One rarely gets to taste through 40 years of production, and this tasting was all the more valuable because Capezzana was quite willing to put the wines that haven't fared as well over the years on display too. The wines that had fared well were of course a delight, but the others were also interesting, in some cases giving an impression of graceful senility, and in others simply of having failed. There was also an impression, from tasting through the collected vintages, of a dip in the quality of the wines over the interval from the late 60s though the beginning of the 1980s, at which point things began to look up again.
As one might expect, there were changes in technique and goal over the interval covered by the wines. In the early years they harvested their grapes and then dried them for a couple of months, leaving the wine to then do as it would in the caratelli; the aim was not to produce a sensual after dinner delight, but rather a wine that one might also offer as an aperitif, in other words something that was a little drier and more acidic. These wines were, by comparison with those made from grapes that were dried more and pressed later, less long-lived, and only really kept well in exceptional vintages, for example the 1962. In the mid 1990s, on the other hand, they decided to aim for more concentrated, elegant wines, and decided to dry their grapes for longer and press them in January; the changes are apparent in the 1995 vintage..
Capezzana Vinsanto di Carmignano 1959 Tawny amber with white rim. Rich bouquet with caramel, dried fruit, all shot through with the bitterness of bitter almonds and walnut skins. Also rancio; brings to mind a dry sherry in a way. On the palate it's full and rich, with an initial attack that's fairly sweet, with apricot and honey, which fades quickly through dried fruit into bitter almond skins with an overlying slightly salty tartness, while the nut skins lurk in the background to provide a counterpoint; the finish goes on and on. Interesting, and remarkably lively considering its age, though it's more of a wine for an intellectual than something that will enthuse lovers of young voluptuous Vinsanti. 2 stars
Capezzana Vinsanto di Carmignano 1962 Tawny amber that's more brilliant than the 59; in swirling it in the glass it also appears thicker. The bouquet is frankly impressive, with honey and bitter almonds that mingle with dried fruit, in particular figs. One would never guess it's entering human middle age. On the palate it's rich, full, and sweet, with a concentrate of dried apricot that slowly dissolves over the tongue, accompanied by the tongue-tingling tartness that dried apricots can have, and leads into a long finish that's more of the same, slowly fading. Harmonious and very impressive, it's the sort of wine that one would want to break out with close friends far from the table. People say that Vinsanto can be immortal in good vintages, and this is the proof. 90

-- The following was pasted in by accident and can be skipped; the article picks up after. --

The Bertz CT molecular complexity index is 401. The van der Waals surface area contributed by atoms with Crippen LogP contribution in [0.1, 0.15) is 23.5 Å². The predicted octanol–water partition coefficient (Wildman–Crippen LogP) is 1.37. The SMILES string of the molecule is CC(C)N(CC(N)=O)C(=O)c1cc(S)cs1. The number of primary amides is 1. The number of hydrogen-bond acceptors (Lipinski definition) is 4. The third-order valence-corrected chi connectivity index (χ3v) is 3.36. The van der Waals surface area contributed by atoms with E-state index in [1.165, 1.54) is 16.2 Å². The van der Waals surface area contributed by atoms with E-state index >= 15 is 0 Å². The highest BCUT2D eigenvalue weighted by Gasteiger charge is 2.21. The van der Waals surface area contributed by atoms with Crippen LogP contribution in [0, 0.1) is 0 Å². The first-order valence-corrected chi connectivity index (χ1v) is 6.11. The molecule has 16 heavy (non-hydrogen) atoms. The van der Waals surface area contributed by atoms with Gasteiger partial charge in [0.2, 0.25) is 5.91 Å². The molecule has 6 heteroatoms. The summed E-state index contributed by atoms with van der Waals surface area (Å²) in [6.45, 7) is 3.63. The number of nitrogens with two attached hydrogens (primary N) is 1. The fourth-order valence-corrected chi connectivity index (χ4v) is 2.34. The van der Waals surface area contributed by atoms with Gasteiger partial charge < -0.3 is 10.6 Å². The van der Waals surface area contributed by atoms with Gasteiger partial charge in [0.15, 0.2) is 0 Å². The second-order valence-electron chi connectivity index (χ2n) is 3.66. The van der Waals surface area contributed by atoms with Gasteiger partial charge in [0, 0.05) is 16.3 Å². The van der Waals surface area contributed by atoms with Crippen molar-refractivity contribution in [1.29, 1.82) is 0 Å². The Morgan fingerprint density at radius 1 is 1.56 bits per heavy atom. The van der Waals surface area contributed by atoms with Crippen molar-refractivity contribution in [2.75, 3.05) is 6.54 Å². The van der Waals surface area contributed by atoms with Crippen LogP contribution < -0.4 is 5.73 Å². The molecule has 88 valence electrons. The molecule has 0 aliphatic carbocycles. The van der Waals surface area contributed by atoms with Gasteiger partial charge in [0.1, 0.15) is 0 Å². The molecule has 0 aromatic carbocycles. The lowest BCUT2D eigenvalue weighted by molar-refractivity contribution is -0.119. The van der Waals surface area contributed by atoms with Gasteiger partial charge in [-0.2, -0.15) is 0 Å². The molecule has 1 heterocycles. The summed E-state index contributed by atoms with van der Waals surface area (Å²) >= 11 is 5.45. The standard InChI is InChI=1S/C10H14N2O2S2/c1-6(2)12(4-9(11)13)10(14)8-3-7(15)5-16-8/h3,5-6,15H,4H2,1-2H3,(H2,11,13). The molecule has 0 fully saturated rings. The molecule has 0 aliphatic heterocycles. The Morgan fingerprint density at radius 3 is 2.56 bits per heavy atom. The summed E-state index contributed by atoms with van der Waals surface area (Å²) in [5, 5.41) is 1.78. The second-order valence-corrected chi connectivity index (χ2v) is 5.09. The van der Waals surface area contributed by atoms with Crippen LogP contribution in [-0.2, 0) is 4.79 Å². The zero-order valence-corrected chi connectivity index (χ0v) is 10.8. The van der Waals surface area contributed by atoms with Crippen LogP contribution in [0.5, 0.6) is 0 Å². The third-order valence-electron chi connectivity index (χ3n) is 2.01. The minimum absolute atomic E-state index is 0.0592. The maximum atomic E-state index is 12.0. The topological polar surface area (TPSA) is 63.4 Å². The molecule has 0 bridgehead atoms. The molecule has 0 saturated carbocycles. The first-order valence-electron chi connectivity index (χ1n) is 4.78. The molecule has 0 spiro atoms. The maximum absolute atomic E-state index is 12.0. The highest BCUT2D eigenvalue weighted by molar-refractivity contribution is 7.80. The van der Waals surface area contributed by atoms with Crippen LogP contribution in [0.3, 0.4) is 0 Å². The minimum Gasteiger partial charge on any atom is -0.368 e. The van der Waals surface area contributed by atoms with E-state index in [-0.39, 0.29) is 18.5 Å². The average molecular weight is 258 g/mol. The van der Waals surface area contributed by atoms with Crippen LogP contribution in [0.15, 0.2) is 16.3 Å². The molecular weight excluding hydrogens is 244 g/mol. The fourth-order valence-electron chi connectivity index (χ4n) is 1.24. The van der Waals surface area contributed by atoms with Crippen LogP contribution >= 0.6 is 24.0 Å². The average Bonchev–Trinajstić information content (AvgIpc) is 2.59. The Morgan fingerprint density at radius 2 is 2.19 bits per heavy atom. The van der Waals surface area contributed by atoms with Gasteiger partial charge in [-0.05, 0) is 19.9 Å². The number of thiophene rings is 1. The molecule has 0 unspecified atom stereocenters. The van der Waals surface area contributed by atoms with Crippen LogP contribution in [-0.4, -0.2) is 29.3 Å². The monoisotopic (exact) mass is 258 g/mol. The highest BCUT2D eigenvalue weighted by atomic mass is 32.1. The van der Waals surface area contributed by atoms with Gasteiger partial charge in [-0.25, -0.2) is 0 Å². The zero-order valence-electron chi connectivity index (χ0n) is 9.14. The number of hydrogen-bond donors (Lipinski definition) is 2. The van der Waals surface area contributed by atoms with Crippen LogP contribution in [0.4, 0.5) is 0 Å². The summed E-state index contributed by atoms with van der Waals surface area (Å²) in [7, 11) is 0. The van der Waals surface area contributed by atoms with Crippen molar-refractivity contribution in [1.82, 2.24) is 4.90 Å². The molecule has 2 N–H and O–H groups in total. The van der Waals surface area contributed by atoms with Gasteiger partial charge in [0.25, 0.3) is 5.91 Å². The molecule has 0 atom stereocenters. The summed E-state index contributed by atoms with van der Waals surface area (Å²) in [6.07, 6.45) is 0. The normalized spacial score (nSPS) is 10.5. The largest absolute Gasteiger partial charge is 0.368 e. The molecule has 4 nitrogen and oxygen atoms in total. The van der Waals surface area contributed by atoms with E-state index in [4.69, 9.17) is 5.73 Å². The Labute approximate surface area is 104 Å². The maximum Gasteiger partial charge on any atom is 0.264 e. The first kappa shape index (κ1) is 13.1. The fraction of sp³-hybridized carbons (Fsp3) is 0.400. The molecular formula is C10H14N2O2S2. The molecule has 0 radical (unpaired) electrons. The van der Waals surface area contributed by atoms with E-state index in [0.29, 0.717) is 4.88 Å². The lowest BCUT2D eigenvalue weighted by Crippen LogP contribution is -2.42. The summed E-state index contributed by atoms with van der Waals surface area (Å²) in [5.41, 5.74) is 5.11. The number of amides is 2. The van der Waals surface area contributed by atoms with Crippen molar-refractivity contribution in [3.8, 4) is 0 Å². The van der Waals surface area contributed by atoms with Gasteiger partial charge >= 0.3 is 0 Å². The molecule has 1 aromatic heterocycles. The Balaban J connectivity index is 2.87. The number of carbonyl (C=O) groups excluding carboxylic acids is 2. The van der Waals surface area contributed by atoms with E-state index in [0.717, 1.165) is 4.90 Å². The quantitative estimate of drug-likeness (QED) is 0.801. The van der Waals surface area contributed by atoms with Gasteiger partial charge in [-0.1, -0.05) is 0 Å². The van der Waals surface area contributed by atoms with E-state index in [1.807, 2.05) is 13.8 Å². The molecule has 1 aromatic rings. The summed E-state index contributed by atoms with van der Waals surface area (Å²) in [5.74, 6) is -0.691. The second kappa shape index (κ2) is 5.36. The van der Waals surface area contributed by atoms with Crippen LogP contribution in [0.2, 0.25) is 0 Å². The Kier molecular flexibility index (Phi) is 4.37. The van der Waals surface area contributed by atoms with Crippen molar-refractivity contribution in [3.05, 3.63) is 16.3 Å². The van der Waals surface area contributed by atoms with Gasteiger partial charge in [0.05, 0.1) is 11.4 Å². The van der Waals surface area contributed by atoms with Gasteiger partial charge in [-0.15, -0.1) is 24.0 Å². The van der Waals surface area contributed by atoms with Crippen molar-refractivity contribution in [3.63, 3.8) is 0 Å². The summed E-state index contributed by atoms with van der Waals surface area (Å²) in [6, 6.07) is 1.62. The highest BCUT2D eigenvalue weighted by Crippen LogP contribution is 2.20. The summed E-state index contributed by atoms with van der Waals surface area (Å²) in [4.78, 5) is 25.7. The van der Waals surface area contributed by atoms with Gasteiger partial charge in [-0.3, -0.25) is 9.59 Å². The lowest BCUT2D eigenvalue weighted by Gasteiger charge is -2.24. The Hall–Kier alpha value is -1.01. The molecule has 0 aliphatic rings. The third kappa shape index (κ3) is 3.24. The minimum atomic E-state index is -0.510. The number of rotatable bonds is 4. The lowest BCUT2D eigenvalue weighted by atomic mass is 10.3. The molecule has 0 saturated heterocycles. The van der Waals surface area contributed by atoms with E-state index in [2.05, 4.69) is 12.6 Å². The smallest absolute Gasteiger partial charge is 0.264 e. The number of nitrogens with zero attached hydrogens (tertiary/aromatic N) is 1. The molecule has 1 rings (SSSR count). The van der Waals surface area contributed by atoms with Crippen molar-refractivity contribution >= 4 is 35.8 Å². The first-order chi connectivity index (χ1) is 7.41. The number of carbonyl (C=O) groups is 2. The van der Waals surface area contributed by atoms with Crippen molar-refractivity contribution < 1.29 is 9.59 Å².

Capezzana Vinsanto di Carmignano 1969 Tawny amber that's less charged than the 62 despite being almost a decade younger; the rim is pale, with very slight green overtones. The bouquet is, by comparison with the 62, a little more along, and there's a certain underlying dark bitterness that may be cork-related (this is a danger with older wines). In any case, sniffing though it there's bitter almond flower that mingles with sea salt, dried leather, and rancio, producing an effect slightly reminiscent of dry sherry. On the palate it's flagging, with some sweetness and slightly salty bitter walnuts that lead into a finish that's more of the same, with bitter vapors rising up into the back of the nose; the overall impression is that it's beyond the pale. No star
We all wondered about this, and opened the second bottle: It's slightly different; and not quite as brilliant, which makes it a little lighter in color, and doesn't have the bitterness in the bouquet; as a result the rancio is more pronounced, with oatmeal and hints of raisins, as are the salty notes that shine through the slight sugars present. On the palate it's a little sweeter, with tenuous dried apricot fruit coming up, and then fading to reveal bitter black walnut skins that mingle with sweetness and some sea salt. Again, a wine that has given what it will give and is coasting down hill at this point, but quite different from the other bottle. No star